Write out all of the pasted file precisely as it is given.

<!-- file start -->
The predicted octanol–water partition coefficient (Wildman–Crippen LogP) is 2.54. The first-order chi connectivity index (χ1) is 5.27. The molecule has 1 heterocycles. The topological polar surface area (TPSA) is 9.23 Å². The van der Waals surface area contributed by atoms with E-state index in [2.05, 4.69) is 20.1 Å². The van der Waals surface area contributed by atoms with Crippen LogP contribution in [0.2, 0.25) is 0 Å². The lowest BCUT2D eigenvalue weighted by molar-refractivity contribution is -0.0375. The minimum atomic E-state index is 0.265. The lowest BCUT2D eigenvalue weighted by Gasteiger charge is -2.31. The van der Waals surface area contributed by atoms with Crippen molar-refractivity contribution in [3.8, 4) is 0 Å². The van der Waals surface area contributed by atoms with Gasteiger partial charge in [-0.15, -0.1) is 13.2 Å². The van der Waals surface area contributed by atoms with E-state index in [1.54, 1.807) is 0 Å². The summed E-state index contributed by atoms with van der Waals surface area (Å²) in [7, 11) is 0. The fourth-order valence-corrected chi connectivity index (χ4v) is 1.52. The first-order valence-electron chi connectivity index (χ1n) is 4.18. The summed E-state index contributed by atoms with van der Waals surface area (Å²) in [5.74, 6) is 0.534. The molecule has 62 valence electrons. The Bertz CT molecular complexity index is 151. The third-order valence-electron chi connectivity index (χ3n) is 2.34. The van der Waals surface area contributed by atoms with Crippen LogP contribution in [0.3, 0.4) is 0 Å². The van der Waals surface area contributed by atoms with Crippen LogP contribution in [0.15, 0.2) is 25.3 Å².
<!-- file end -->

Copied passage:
The predicted octanol–water partition coefficient (Wildman–Crippen LogP) is 2.54. The first-order chi connectivity index (χ1) is 5.27. The molecule has 1 heterocycles. The topological polar surface area (TPSA) is 9.23 Å². The van der Waals surface area contributed by atoms with E-state index in [2.05, 4.69) is 20.1 Å². The van der Waals surface area contributed by atoms with Crippen LogP contribution in [0.2, 0.25) is 0 Å². The lowest BCUT2D eigenvalue weighted by molar-refractivity contribution is -0.0375. The minimum atomic E-state index is 0.265. The lowest BCUT2D eigenvalue weighted by Gasteiger charge is -2.31. The van der Waals surface area contributed by atoms with Crippen molar-refractivity contribution in [3.8, 4) is 0 Å². The van der Waals surface area contributed by atoms with Gasteiger partial charge in [-0.15, -0.1) is 13.2 Å². The van der Waals surface area contributed by atoms with E-state index in [1.54, 1.807) is 0 Å². The summed E-state index contributed by atoms with van der Waals surface area (Å²) in [7, 11) is 0. The fourth-order valence-corrected chi connectivity index (χ4v) is 1.52. The first-order valence-electron chi connectivity index (χ1n) is 4.18. The summed E-state index contributed by atoms with van der Waals surface area (Å²) in [5.74, 6) is 0.534. The molecule has 62 valence electrons. The Bertz CT molecular complexity index is 151. The third-order valence-electron chi connectivity index (χ3n) is 2.34. The van der Waals surface area contributed by atoms with Crippen LogP contribution in [0.3, 0.4) is 0 Å². The van der Waals surface area contributed by atoms with Crippen LogP contribution in [0.15, 0.2) is 25.3 Å².